In 2019, BSI produced a fully revised and updated version of BS 5975, the code of practice businesses are recommended to comply with for temporary works procedures as well as stress design of falsework & formwork on-site. The first major revision since 2011, this significant update has provided further recommendation and guidance for the safety and control surrounding a vast range of construction projects. New advice has been included, as well as several smaller updates to bring the standard up to scratch for modern-day purposes.
While much of the existing material is still relevant, this update provides some much-needed insight and essential upgrades to specific areas that needed additional polish. To meet the needs of an evolving and ever-changing sector, BSI recognises that regular updates are in their best interests – not to mention the interests of contractors. As such, this latest update has addressed some of the concerns about weaker areas within the 2011 version of BS 5975, providing better recommendations and further clarity to the Temporary Works process as a whole.
With practical insights and guidelines included for specifications, construction, design and even dismantling of falsework, this comprehensive framework ensures higher standards of safety for workers, as well as for the general public and other on-site individuals. BS 5975 is divided into three specific sections:
This section supplies recommendations and guidelines for training and education surrounding the use of falsework and temporary structures.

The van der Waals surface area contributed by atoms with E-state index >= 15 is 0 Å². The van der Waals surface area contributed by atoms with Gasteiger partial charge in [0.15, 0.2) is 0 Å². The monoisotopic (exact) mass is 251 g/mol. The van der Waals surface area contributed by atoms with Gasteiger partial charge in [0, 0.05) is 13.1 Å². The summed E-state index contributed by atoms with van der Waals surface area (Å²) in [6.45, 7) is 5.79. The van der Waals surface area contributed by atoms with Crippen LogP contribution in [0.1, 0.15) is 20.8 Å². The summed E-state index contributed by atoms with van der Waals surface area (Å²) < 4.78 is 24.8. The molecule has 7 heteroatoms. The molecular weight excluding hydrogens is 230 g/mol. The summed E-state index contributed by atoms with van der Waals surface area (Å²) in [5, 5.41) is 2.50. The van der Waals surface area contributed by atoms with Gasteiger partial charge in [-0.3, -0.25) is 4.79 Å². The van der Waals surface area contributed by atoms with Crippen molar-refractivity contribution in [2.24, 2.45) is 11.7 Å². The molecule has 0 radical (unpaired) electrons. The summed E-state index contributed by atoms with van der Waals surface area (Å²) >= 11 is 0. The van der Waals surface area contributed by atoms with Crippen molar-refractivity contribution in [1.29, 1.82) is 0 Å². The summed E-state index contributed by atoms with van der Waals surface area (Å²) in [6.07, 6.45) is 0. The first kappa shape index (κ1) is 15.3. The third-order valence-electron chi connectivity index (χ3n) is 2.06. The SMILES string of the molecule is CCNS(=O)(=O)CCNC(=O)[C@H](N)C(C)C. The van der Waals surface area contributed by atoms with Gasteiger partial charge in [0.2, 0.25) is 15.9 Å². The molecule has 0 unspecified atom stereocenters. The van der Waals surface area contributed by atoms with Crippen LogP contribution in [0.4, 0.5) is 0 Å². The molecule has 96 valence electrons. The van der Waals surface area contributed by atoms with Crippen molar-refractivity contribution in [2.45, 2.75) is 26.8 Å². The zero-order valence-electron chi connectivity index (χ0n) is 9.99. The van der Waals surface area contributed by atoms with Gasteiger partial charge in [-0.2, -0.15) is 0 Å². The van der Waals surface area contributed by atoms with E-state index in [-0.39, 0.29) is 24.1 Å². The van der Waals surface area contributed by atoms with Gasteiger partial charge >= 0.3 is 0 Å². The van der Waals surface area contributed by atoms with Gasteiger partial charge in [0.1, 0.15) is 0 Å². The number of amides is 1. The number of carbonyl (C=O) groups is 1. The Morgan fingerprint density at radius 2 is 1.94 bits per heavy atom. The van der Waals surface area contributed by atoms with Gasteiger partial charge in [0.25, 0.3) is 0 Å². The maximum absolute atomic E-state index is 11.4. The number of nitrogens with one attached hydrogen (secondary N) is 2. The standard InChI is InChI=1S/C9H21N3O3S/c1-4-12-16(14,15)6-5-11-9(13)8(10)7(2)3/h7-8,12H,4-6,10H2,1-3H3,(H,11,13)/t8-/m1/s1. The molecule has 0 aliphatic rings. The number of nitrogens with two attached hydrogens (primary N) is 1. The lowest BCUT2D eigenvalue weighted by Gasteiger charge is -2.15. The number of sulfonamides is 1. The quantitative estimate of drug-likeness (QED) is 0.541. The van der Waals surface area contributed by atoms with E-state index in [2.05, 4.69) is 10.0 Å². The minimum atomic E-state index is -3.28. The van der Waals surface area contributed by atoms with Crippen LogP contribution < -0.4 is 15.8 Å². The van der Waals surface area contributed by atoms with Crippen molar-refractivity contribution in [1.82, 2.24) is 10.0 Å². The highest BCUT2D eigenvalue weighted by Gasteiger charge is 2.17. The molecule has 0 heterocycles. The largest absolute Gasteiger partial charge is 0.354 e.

This section provides recommendations and guidelines for procedures that should be in place for the design, specification, construction, use and dismantling of falsework in all construction projects. This includes further guidance for complex projects that require additional procedures and control measures, such as major infrastructure works, to ensure the role of all participants are covered – from construction management to designers and clients.
This section provides guidelines for the design and materials utilised within falsework, including equipment usage, load factors, wind loading and structural design. Section 3 is primarily designed to work alongside other existing industry standards for the design and structure of falsework.
Who Is BS 5975 For?
If you or your business works with temporary structures such as scaffolding in any capacity, then BS 5975 is relevant to you. Companies that are in line with the standards and regulations provided under this framework show a higher standard of safety and a better awareness of the transparent processes to manage temporary works on-site properly. The standard is designed to be widely used over many different industries and construction areas, making it a versatile solution for many works.
BSI specifically defines its standard as a useful tool for:
- Clients working with formwork and falsework
- Sub-contractors and principal contractors
- Designers for temporary or permanent works
- Suppliers of temporary works equipment
- Construction management bodies and companies
- Construction engineers, both general and specialised
- Infrastructure and energy contractors and services
- Consultants for falsework and the construction industry
- Training providers for falsework and the construction industry